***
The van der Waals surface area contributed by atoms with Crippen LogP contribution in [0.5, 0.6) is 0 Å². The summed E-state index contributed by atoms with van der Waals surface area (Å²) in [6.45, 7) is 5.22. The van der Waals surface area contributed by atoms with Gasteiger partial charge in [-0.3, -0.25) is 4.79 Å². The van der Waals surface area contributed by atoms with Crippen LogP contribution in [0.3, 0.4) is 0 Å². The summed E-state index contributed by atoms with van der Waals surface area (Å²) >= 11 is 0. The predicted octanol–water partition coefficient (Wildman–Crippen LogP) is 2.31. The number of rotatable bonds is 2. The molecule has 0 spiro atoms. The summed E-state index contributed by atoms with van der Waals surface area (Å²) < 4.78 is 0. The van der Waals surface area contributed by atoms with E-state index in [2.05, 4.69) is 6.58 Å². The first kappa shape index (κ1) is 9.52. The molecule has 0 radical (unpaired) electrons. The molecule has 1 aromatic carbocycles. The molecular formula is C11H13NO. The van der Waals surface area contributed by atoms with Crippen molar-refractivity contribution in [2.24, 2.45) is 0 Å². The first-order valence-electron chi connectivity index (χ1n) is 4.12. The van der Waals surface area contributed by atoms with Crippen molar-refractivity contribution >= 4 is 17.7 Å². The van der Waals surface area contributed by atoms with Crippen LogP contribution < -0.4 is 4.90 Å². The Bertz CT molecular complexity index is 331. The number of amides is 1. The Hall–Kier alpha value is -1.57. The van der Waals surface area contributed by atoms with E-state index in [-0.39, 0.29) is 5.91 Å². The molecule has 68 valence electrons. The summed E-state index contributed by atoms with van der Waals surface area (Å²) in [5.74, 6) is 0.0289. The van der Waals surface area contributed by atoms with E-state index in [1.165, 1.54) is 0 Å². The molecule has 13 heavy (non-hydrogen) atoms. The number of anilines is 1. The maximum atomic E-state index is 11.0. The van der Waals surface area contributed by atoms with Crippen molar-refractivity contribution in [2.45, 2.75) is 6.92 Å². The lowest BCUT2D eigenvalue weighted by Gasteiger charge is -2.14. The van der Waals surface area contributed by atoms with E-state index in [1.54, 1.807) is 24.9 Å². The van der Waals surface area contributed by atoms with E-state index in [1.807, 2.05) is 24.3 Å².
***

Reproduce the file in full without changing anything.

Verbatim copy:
The van der Waals surface area contributed by atoms with Crippen LogP contribution in [0.5, 0.6) is 0 Å². The summed E-state index contributed by atoms with van der Waals surface area (Å²) in [6.45, 7) is 5.22. The van der Waals surface area contributed by atoms with Gasteiger partial charge in [-0.3, -0.25) is 4.79 Å². The van der Waals surface area contributed by atoms with Crippen LogP contribution in [0.3, 0.4) is 0 Å². The summed E-state index contributed by atoms with van der Waals surface area (Å²) >= 11 is 0. The predicted octanol–water partition coefficient (Wildman–Crippen LogP) is 2.31. The number of rotatable bonds is 2. The molecule has 0 spiro atoms. The summed E-state index contributed by atoms with van der Waals surface area (Å²) < 4.78 is 0. The van der Waals surface area contributed by atoms with E-state index in [2.05, 4.69) is 6.58 Å². The first kappa shape index (κ1) is 9.52. The molecule has 0 radical (unpaired) electrons. The molecule has 1 aromatic carbocycles. The molecular formula is C11H13NO. The van der Waals surface area contributed by atoms with Crippen molar-refractivity contribution in [2.24, 2.45) is 0 Å². The first-order valence-electron chi connectivity index (χ1n) is 4.12. The van der Waals surface area contributed by atoms with Crippen molar-refractivity contribution >= 4 is 17.7 Å². The van der Waals surface area contributed by atoms with Crippen LogP contribution < -0.4 is 4.90 Å². The Bertz CT molecular complexity index is 331. The number of amides is 1. The Hall–Kier alpha value is -1.57. The van der Waals surface area contributed by atoms with E-state index in [-0.39, 0.29) is 5.91 Å². The molecule has 68 valence electrons. The summed E-state index contributed by atoms with van der Waals surface area (Å²) in [5.74, 6) is 0.0289. The van der Waals surface area contributed by atoms with E-state index in [1.165, 1.54) is 0 Å². The molecule has 13 heavy (non-hydrogen) atoms. The number of anilines is 1. The maximum atomic E-state index is 11.0. The van der Waals surface area contributed by atoms with Crippen molar-refractivity contribution in [2.45, 2.75) is 6.92 Å². The lowest BCUT2D eigenvalue weighted by Gasteiger charge is -2.14. The van der Waals surface area contributed by atoms with E-state index in [1.54, 1.807) is 24.9 Å². The van der Waals surface area contributed by atoms with E-state index in [1.807, 2.05) is 24.3 Å².